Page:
Other center-left forces have foundered on the issue and fallen into the political wilderness. The traditional parties of the Dutch and Italian center-left and center-right have cratered over their inability to articulate an attractive policy to voters. Britain’s Labour Party has been out of power for 14 years, their most recent loss caused by a hemorrhaging of seats in Northern England, where working-class voters have long sought a tougher approach to migration.

Between the perils of political doom and the prospect of hard-heartedness, however, a few liberals have set out on a third course. Led by Donald Tusk and Emmanuel Macron, Polish and French liberals have determined to protect their electoral viability by implementing reasoned restrictions on migration while staying true to liberal principles. An examination of both cases holds lessons for liberals across Europe and the globe.


Last year, Poland was eight years into the rule of the Law and Justice party, known by its Polish acronym PiS, an ultra-conservative political party that tried to eviscerate Poland’s independent judiciary and exerted control over Poland’s public media. PiS came to power at the peak of the European migrant crisis in 2015, with PiS’ leader Jaroslaw Kaczyński declaring that refugees were bringing “cholera to the Greek islands, dysentery to Vienna, various types of parasites.” In power, PiS depicted Middle Eastern migrants as part of an attack on Poland and sought to punish activists who worked to assist migrants.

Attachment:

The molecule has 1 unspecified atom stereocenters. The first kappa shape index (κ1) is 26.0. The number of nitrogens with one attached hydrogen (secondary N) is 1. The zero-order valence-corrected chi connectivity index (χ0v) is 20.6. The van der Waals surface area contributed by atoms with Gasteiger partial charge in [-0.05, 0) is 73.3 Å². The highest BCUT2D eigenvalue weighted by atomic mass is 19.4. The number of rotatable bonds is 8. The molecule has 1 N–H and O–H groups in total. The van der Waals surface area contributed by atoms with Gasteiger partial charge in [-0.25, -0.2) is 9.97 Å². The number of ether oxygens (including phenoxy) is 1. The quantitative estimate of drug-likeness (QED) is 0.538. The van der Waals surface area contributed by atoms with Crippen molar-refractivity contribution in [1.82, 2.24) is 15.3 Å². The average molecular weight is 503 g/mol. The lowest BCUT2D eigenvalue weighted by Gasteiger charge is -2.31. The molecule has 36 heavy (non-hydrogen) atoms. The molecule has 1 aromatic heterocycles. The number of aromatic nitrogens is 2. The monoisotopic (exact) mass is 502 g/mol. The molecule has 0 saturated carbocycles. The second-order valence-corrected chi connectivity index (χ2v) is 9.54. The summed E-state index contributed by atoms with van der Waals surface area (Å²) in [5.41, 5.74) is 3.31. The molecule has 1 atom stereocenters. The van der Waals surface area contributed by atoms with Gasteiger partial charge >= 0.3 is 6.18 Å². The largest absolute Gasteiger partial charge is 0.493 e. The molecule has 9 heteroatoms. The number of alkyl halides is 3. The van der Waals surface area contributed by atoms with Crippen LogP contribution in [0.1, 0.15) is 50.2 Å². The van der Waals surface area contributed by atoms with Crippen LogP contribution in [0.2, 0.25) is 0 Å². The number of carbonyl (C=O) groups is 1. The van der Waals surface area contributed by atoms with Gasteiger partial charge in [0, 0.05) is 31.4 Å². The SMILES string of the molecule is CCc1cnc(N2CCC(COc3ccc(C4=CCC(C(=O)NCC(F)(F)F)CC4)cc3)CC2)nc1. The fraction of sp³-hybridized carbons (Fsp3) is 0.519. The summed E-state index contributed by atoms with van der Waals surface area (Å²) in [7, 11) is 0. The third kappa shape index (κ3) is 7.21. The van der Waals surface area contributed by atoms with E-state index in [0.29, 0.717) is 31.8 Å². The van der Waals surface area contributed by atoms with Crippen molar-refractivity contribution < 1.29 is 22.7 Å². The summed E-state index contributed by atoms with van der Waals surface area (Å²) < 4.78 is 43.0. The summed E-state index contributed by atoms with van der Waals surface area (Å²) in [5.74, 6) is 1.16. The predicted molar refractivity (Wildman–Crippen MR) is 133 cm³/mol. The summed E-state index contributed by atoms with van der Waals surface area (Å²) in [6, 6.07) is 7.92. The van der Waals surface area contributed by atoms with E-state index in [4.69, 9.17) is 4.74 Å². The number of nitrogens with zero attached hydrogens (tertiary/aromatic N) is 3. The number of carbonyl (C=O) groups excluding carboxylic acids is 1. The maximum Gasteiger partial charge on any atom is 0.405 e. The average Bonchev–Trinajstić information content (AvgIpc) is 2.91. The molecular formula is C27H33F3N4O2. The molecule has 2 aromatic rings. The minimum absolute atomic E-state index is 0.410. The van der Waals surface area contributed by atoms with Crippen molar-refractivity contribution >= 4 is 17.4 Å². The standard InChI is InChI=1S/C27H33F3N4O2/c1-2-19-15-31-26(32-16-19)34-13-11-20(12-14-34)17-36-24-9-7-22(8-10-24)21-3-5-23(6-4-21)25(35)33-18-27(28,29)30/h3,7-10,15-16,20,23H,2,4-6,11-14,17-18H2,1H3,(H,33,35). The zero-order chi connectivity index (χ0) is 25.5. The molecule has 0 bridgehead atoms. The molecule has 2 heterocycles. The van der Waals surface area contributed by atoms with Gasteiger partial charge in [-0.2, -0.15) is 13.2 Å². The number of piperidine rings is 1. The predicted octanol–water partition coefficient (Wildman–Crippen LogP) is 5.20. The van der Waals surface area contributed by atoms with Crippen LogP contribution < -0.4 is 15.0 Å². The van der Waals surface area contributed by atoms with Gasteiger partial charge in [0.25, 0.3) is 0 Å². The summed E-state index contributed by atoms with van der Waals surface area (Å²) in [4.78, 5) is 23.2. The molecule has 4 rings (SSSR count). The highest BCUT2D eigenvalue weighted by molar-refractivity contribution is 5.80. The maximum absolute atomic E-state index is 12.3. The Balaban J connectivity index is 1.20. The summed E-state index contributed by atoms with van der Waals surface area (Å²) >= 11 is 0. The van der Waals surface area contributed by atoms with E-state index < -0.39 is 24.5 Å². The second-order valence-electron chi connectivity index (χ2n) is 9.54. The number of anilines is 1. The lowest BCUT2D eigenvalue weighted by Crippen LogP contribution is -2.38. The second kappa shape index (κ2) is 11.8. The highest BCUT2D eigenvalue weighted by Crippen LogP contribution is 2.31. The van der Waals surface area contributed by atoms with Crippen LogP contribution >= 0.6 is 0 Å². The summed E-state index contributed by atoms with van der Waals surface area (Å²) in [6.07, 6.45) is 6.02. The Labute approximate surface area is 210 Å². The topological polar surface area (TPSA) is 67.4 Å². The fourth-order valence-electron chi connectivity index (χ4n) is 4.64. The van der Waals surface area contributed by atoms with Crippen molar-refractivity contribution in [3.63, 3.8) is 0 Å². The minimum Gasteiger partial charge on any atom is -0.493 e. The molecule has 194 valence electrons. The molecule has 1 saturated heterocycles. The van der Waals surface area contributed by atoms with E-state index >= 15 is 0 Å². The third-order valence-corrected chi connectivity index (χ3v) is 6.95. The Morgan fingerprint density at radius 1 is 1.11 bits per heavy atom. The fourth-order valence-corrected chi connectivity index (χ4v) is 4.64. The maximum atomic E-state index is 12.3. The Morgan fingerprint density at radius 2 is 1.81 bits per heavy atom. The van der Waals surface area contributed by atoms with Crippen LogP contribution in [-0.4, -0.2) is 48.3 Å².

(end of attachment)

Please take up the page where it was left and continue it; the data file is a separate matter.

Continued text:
As PiS lost popularity over other issues – their undermining of the rule of law and rolling back of abortion rights – the party’s leaders turned to immigration as a saving grace. Taking a page from George W. Bush’s reelection campaign, PiS scheduled two referenda to be held simultaneously with elections to the Polish parliament last year. One asked voters if the barrier on Poland’s border with Belarus should be removed (many non-white migrants have come to Poland through Belarus), and another asked if Polish citizens supported “the admission of thousands of illegal immigrants from the Middle East and Africa, in accordance with the forced relocation mechanism imposed by the European bureaucracy.” PiS bet that by putting fears of unchecked migration into the debate, undecided voters would hand them a third term in power.